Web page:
Project description:Occlusions of penetrating arterioles, which plunge into cortex and feed capillary beds, cause severe decreases in blood flow and are potential causes of ischemic microlesions. However, surrounding arterioles and capillary beds remain flowing and might provide collateral flow around the occlusion. We used femtosecond laser ablation to trigger clotting in single penetrating arterioles in rat cortex and two-photon microscopy to measure changes in microvessel diameter and red blood cell speed after the clot. We found that after occlusion of a single penetrating arteriole, nearby penetrating and surface arterioles did not dilate, suggesting that alternate blood flow routes are not actively recruited. In contrast, capillaries showed two types of reactions. Capillaries directly downstream from the occluded arteriole dilated after the clot, but other capillaries in the same vicinity did not dilate. This heterogeneity in capillary response suggests that signals for vasodilation are vascular rather than parenchymal in origin. Although both neighboring arterioles and capillaries dilated in response to topically applied acetylcholine after the occlusion, the flow in the territory of the occluded arteriole did not improve. Collateral flow from neighboring penetrating arterioles is neither actively recruited nor effective in improving blood flow after the occlusion of a single penetrating arteriole.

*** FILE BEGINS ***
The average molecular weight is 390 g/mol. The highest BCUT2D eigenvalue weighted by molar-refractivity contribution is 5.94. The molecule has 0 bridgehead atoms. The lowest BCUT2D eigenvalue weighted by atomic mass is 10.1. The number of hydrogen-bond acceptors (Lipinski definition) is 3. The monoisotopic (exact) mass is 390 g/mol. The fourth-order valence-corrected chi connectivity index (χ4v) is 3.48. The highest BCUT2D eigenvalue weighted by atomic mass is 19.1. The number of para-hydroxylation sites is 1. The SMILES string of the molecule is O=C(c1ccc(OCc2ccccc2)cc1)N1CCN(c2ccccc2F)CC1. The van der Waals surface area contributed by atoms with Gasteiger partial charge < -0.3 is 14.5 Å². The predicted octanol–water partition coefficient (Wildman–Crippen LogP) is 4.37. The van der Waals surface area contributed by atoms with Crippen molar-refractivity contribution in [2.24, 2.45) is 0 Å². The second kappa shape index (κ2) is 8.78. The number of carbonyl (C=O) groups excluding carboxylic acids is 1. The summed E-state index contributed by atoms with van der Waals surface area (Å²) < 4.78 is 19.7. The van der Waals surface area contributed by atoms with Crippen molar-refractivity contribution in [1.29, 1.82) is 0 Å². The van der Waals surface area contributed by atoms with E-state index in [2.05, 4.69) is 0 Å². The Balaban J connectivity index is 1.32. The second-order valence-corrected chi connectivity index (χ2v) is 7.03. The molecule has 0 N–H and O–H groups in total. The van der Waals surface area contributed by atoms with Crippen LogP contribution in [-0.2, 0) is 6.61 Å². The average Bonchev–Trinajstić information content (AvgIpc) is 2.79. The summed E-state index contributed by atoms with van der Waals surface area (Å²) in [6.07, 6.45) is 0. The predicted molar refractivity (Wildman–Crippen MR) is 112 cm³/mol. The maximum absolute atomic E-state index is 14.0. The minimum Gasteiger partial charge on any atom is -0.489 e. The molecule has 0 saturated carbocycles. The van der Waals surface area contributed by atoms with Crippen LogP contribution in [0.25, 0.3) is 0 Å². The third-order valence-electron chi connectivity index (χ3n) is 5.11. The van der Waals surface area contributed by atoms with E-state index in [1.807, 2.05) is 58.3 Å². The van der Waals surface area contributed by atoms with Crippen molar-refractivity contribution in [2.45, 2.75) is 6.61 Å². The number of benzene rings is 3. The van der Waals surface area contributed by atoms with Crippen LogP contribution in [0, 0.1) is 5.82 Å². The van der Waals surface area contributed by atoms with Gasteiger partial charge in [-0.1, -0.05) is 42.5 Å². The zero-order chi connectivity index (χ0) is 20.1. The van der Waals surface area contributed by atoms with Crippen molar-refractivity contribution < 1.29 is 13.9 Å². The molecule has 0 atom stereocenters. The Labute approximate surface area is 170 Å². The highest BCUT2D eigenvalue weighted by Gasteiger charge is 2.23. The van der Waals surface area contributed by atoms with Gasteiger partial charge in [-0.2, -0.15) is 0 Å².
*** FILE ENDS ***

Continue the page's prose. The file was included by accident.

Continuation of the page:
Project description:Computations are described which estimate flows in all branches of the cortical surface arteriole network from two-photon excited fluorescence (2PEF) microscopy images which provide the network topology and, in selected branches red blood cell (RBC) speeds and lumen diameters. Validation is done by comparing the flow predicted by the model with experimentally measured flows and by comparing the predicted flow redistribution in the network due to single-vessel strokes with experimental observations. The model predicts that tissue is protected from RBC flow decreases caused by multiple occlusions of surface arterioles but not penetrating arterioles. The model can also be used to study flow rerouting due to vessel dilations and constrictions.